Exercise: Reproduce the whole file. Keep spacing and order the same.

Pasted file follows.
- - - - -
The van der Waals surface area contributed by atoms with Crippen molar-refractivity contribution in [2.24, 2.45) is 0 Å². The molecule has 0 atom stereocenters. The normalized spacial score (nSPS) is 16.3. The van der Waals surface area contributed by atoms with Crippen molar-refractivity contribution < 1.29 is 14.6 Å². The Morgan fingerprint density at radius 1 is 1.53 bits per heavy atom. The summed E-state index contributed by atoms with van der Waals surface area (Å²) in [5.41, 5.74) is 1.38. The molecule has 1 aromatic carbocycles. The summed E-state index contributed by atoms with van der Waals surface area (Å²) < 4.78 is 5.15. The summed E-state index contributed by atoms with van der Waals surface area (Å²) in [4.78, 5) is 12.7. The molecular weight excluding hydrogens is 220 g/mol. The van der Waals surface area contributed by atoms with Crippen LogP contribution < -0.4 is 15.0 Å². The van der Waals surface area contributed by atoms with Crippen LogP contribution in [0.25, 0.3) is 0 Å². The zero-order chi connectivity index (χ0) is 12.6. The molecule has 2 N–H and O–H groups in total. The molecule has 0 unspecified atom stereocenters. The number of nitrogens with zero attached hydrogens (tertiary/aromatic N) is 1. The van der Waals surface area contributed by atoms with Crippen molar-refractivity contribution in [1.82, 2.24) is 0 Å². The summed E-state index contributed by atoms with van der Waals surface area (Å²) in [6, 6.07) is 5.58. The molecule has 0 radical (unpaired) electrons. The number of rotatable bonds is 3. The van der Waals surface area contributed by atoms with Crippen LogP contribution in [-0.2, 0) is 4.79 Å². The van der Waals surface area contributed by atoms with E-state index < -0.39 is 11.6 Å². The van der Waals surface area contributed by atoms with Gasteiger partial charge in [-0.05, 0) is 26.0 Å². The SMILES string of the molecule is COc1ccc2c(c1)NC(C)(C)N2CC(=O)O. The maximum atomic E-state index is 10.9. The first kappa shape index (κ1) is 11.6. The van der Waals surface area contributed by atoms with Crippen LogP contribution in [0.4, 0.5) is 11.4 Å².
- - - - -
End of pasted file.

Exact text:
The van der Waals surface area contributed by atoms with Crippen molar-refractivity contribution in [2.24, 2.45) is 0 Å². The molecule has 0 atom stereocenters. The normalized spacial score (nSPS) is 16.3. The van der Waals surface area contributed by atoms with Crippen molar-refractivity contribution < 1.29 is 14.6 Å². The Morgan fingerprint density at radius 1 is 1.53 bits per heavy atom. The summed E-state index contributed by atoms with van der Waals surface area (Å²) in [5.41, 5.74) is 1.38. The molecule has 1 aromatic carbocycles. The summed E-state index contributed by atoms with van der Waals surface area (Å²) < 4.78 is 5.15. The summed E-state index contributed by atoms with van der Waals surface area (Å²) in [4.78, 5) is 12.7. The molecular weight excluding hydrogens is 220 g/mol. The van der Waals surface area contributed by atoms with Crippen LogP contribution < -0.4 is 15.0 Å². The van der Waals surface area contributed by atoms with Crippen LogP contribution in [0.25, 0.3) is 0 Å². The zero-order chi connectivity index (χ0) is 12.6. The molecule has 2 N–H and O–H groups in total. The molecule has 0 unspecified atom stereocenters. The number of nitrogens with zero attached hydrogens (tertiary/aromatic N) is 1. The van der Waals surface area contributed by atoms with Crippen molar-refractivity contribution in [1.82, 2.24) is 0 Å². The summed E-state index contributed by atoms with van der Waals surface area (Å²) in [6, 6.07) is 5.58. The molecule has 0 radical (unpaired) electrons. The number of rotatable bonds is 3. The van der Waals surface area contributed by atoms with Crippen LogP contribution in [-0.2, 0) is 4.79 Å². The van der Waals surface area contributed by atoms with E-state index < -0.39 is 11.6 Å². The van der Waals surface area contributed by atoms with Gasteiger partial charge in [-0.05, 0) is 26.0 Å². The SMILES string of the molecule is COc1ccc2c(c1)NC(C)(C)N2CC(=O)O. The maximum atomic E-state index is 10.9. The first kappa shape index (κ1) is 11.6. The van der Waals surface area contributed by atoms with Crippen LogP contribution in [0.4, 0.5) is 11.4 Å².